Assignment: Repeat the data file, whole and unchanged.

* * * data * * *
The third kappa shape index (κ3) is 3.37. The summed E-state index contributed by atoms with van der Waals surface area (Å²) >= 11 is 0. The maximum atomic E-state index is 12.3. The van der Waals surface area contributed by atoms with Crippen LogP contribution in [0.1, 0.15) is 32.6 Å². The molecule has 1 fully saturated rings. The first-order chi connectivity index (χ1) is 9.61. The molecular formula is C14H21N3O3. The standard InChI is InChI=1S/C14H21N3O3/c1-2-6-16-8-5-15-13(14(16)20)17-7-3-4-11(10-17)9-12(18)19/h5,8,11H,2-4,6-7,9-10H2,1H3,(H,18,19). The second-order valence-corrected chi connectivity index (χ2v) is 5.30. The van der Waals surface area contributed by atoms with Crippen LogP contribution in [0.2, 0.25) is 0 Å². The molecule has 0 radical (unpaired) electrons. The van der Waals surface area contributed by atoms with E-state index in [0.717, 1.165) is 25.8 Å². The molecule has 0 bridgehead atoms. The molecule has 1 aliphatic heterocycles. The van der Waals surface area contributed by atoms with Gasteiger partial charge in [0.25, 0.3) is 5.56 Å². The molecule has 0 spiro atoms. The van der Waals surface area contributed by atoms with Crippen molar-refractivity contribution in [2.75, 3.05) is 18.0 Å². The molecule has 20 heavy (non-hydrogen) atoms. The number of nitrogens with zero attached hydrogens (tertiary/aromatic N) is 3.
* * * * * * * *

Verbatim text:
The third kappa shape index (κ3) is 3.37. The summed E-state index contributed by atoms with van der Waals surface area (Å²) >= 11 is 0. The maximum atomic E-state index is 12.3. The van der Waals surface area contributed by atoms with Crippen LogP contribution in [0.1, 0.15) is 32.6 Å². The molecule has 1 fully saturated rings. The first-order chi connectivity index (χ1) is 9.61. The molecular formula is C14H21N3O3. The standard InChI is InChI=1S/C14H21N3O3/c1-2-6-16-8-5-15-13(14(16)20)17-7-3-4-11(10-17)9-12(18)19/h5,8,11H,2-4,6-7,9-10H2,1H3,(H,18,19). The second-order valence-corrected chi connectivity index (χ2v) is 5.30. The van der Waals surface area contributed by atoms with Crippen LogP contribution in [0.2, 0.25) is 0 Å². The molecule has 0 radical (unpaired) electrons. The van der Waals surface area contributed by atoms with E-state index in [0.717, 1.165) is 25.8 Å². The molecule has 0 bridgehead atoms. The molecule has 1 aliphatic heterocycles. The van der Waals surface area contributed by atoms with Gasteiger partial charge in [0.25, 0.3) is 5.56 Å². The molecule has 0 spiro atoms. The van der Waals surface area contributed by atoms with Crippen molar-refractivity contribution in [2.75, 3.05) is 18.0 Å². The molecule has 20 heavy (non-hydrogen) atoms. The number of nitrogens with zero attached hydrogens (tertiary/aromatic N) is 3.